In a bid to restart suspended research hunting, Japan decided on Sept. 2 to limit the target of its Antarctic whaling program to minke whales in accordance with the order handed down by the U.N.’s top court.
The central government will present its new plan at the general meeting of the International Whaling Commission scheduled from Sept. 15 in Slovenia.
On March 31, the International Court of Justice ordered a temporary halt to the research whaling program in the Antarctic, ruling that it is not for scientific purposes as the Japanese government had claimed.
According to the court, the current program fails to justify the large volume of whales it says it needs to harvest. The court also acknowledged that Japan actually harvests far less than its stated target amount.
Moreover, Japan did not sufficiently seek ways of conducting whale research that does not involve killing, the court said.
In order to resume Antarctic whaling, the program has to be thoroughly improved, the court ordered.
The ruling did not cover Japan’s research whaling in the Pacific Northwest.
Japan had conducted Antarctic whale hunts for research purposes to revive commercial hunting, which has been prohibited since 1982. Following the ICJ’s order, however, the nation was forced to abandon Antarctic research hunting in fiscal 2014. A review of the current program is required if Japan hopes to restart the hunts in fiscal 2015.
The current program has set a total annual cull limit of 1,035 and targets only three kinds of whales--minke, finback and humpback. The current limit for minke whales is the highest at 935 annually.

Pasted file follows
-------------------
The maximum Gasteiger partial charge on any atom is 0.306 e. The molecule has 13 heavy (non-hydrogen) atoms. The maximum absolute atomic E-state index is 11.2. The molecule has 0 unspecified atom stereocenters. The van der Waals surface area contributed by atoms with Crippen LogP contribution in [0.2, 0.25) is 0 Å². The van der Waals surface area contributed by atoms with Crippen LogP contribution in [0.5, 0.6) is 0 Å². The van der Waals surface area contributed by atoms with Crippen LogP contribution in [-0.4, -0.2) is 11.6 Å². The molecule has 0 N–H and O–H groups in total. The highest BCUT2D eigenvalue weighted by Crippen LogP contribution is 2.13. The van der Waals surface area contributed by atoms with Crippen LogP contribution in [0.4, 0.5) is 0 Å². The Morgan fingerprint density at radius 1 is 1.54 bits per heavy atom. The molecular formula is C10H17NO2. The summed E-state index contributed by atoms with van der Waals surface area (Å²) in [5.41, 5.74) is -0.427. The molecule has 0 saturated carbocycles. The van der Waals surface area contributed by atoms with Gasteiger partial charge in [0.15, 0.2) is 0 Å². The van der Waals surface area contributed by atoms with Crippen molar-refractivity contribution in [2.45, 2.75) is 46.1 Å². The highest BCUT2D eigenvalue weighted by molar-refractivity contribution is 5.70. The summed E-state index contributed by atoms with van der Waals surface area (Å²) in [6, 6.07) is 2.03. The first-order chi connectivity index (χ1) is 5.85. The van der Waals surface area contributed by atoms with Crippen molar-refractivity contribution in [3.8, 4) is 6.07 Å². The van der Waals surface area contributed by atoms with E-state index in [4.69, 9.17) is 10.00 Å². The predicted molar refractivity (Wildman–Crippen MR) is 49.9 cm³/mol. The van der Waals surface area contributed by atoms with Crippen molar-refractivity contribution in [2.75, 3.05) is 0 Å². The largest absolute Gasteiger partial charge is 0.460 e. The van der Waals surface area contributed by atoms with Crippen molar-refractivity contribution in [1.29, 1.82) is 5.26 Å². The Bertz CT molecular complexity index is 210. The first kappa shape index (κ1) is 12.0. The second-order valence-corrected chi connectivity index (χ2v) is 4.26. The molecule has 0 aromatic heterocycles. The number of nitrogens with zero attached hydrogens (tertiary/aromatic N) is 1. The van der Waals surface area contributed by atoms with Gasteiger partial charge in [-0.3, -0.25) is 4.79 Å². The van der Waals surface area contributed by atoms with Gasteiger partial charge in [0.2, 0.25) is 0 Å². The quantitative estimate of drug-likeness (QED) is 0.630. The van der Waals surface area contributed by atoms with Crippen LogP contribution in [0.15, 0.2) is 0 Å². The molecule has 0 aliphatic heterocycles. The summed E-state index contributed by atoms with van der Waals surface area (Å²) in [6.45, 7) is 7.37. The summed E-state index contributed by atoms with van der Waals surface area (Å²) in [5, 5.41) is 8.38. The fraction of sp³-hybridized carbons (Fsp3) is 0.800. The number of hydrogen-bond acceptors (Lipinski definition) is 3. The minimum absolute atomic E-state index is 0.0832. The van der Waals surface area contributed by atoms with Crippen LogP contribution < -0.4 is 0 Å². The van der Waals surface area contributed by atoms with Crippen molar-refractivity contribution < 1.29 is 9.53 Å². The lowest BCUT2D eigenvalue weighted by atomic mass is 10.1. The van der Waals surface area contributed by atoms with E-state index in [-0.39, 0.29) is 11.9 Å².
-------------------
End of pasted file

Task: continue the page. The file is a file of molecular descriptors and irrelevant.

In recent years, however, the actual catch has not met those figures. One reason is that Japan halted the culling of humpback whales, which are popular among whale watchers, owing to objections from anti-whaling countries, even before the court ruling. This prompted questions over the scientific nature of the project.
The government decision will limit the target of Japan’s Antarctic whaling program to minke whales, which have large populations, and rigorously recalculate the harvesting quota for the future over the next few years in line with IWC approval. It will decide around November on the number of research hunts necessary for conducting the recalculation, which is expected to sharply reduce the minke whale limit.
As more than half of the member countries of the IWC constitute anti-whaling nations, including Australia and Brazil, Japan is expected to spark a heated debate over research whaling at the IWC general meeting in September, the first to be held since the court ruling.
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